The abstruse conditions of the #ONfizz event set the table as a vocational assurance draw for Ontario winemakers, viticulture and viniculture research specialists. Seated at my table were a butcher, a baker and a candlestick maker. That should be loosely translated as a scientist (Dr. Jim Willwerth), a product manager (LCBO’s Ontario expert Astrid Brummer) and two winemakers (Hinterland’s Jonas Newman and Gaspereau Vineyards’ Gina Haverstock).

Brock’s Dr. Debbie Inglis introduced Bertrand Robillard, Ph.d., Director of Research and Development at the Institut Oenologique de Champagne. Before getting to the subject at hand, on disgorging, gushing and foaming, he first laid an open attack on beer. “The form is always better in a crystal glass,” insisted Robillard. For Champagne. Not beer. “That’s just false. It’s just appearance. People in Champagne do not appreciate this kind of resolute,” comparing the pouring of Champagne to beer.

Then on to Sparkling wine’s integral and necessary marketing draw. Bubbles. “No dishwashing,” begged Robillard. “It’s a very efficient way to kill the foam.” By principle, to have foam you need bubbles. It’s all about stabilizing the foam. High ethanol (five per cent) in fizz is good content for foam stabilization. CO2 (protein concentration and polysaccharides) all contribute to stability.

So why do the bubbles collapse? Why do they not make it from the centre to the wall of the glass? Why is a hole in the middle created and the bubbles fall into the hole and disappear? The answer is gushing. A “shameful disease” that can be considered as a disequilibrium between foam formation and foam collapse. Bubbles cannot exist if their radius are less than 0.1 microns, or they will dissolve into the wine. Bubbles are detached when gravity forces are higher than capillary forces.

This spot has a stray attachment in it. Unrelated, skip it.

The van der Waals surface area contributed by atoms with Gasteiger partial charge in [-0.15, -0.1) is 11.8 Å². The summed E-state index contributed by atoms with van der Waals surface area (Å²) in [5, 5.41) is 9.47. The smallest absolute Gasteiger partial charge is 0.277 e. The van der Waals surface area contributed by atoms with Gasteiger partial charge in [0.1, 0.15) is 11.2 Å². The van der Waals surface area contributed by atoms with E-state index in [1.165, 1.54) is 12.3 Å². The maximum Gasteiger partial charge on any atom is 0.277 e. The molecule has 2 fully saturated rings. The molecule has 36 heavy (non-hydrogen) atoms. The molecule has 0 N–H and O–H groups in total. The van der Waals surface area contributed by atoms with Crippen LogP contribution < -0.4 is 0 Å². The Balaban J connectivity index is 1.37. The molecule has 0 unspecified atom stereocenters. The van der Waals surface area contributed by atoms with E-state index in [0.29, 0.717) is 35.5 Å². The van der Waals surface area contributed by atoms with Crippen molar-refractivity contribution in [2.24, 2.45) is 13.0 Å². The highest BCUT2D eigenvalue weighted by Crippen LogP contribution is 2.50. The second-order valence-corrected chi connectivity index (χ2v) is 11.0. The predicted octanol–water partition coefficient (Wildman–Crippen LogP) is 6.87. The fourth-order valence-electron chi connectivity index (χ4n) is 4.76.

The conclusion? Surface area and CO2 are the driving force behind gushing. Contaminations inside the wall of the bottle must be eliminated. Oxygen heterogeneity is essential, even more so more than CO2 and sugar. The news that there is no relationship between wine composition and gushing means winemakers can make the Sparkling wine style of their choosing. The representative from Champagne said so.

Next up was Ed Carr, Sparkling winemaker, Accolade wines in Australia. Carr plies his trade in Tasmania. Not the Tasmania of The English Passengers full of exiled convicts, invading Brits, sinister men like Dr. Thomas Potter and his thesis about the races of men. No, Carr makes bubbles on an island quickly becoming a (vinous) garden of Eden, known to a heroic aboriginal and envisioned by Reverend Geoffrey Wilson. Carr explained the company’s choice of locale. “These (cold and mostly maritime influenced climate) numbers are a gross simplification of what the world is really like, but this is why we went to Tasmania, looking at that 1000 number for heat degree days.”

On spacing: “The guy growing your vines is likely using the same tractor to grow spuds.” On vineyard management: “Lots of leaf plucking done, bunch thinning…canopy management is key. Supplemental irrigation a must.” On Sparkling wine stylistic choices: “Oxidation is a big thing, a real style choice. Chilling picked fruit reduces phenolic extraction and oxidation but also reduces fruit.”

On flaws: “Brettanomyces I refer to the ‘black death of Europe’ for wine. The little buggers love sulphur dioxide conditions. Residual sugar left in the bottle on the way to second fermentation helps the yeasts on their way. Rapid ferment and as dry as possible is the way to go.”